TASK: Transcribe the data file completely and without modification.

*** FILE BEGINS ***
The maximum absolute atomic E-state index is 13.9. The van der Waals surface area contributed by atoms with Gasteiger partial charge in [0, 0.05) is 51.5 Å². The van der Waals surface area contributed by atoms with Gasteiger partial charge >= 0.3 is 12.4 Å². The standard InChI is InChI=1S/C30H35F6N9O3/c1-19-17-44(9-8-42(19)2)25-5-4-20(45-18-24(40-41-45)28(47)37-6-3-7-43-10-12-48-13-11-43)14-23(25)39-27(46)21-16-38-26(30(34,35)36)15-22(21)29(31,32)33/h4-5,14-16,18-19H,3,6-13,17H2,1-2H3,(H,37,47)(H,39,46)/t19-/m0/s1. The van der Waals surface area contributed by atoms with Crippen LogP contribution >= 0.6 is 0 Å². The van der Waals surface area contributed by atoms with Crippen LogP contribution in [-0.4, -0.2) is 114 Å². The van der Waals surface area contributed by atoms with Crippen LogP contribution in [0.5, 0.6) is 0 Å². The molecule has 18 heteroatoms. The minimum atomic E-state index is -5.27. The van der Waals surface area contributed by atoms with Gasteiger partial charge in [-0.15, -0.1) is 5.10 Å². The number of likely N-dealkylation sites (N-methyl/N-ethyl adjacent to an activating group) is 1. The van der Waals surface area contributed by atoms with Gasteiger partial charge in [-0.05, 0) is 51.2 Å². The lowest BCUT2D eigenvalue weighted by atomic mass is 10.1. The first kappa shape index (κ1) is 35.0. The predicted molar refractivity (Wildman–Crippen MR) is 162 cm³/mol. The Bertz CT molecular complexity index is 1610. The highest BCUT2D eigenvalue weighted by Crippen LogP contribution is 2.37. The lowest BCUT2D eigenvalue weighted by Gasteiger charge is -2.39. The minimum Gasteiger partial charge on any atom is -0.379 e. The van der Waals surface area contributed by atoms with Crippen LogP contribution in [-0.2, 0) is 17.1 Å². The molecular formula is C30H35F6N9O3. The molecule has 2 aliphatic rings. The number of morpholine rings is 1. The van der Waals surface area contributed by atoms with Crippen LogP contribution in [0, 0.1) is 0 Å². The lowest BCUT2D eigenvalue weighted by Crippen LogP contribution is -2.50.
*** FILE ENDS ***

The maximum absolute atomic E-state index is 13.9. The van der Waals surface area contributed by atoms with Gasteiger partial charge in [0, 0.05) is 51.5 Å². The van der Waals surface area contributed by atoms with Gasteiger partial charge >= 0.3 is 12.4 Å². The standard InChI is InChI=1S/C30H35F6N9O3/c1-19-17-44(9-8-42(19)2)25-5-4-20(45-18-24(40-41-45)28(47)37-6-3-7-43-10-12-48-13-11-43)14-23(25)39-27(46)21-16-38-26(30(34,35)36)15-22(21)29(31,32)33/h4-5,14-16,18-19H,3,6-13,17H2,1-2H3,(H,37,47)(H,39,46)/t19-/m0/s1. The van der Waals surface area contributed by atoms with Crippen LogP contribution >= 0.6 is 0 Å². The van der Waals surface area contributed by atoms with Crippen LogP contribution in [-0.4, -0.2) is 114 Å². The van der Waals surface area contributed by atoms with Crippen LogP contribution in [0.5, 0.6) is 0 Å². The molecule has 18 heteroatoms. The minimum atomic E-state index is -5.27. The van der Waals surface area contributed by atoms with Gasteiger partial charge in [-0.15, -0.1) is 5.10 Å². The number of likely N-dealkylation sites (N-methyl/N-ethyl adjacent to an activating group) is 1. The van der Waals surface area contributed by atoms with Gasteiger partial charge in [-0.05, 0) is 51.2 Å². The lowest BCUT2D eigenvalue weighted by atomic mass is 10.1. The first kappa shape index (κ1) is 35.0. The predicted molar refractivity (Wildman–Crippen MR) is 162 cm³/mol. The Bertz CT molecular complexity index is 1610. The highest BCUT2D eigenvalue weighted by Crippen LogP contribution is 2.37. The lowest BCUT2D eigenvalue weighted by Gasteiger charge is -2.39. The minimum Gasteiger partial charge on any atom is -0.379 e. The van der Waals surface area contributed by atoms with Crippen LogP contribution in [-0.2, 0) is 17.1 Å². The molecular formula is C30H35F6N9O3. The molecule has 2 aliphatic rings. The number of morpholine rings is 1. The van der Waals surface area contributed by atoms with Crippen LogP contribution in [0, 0.1) is 0 Å². The lowest BCUT2D eigenvalue weighted by Crippen LogP contribution is -2.50.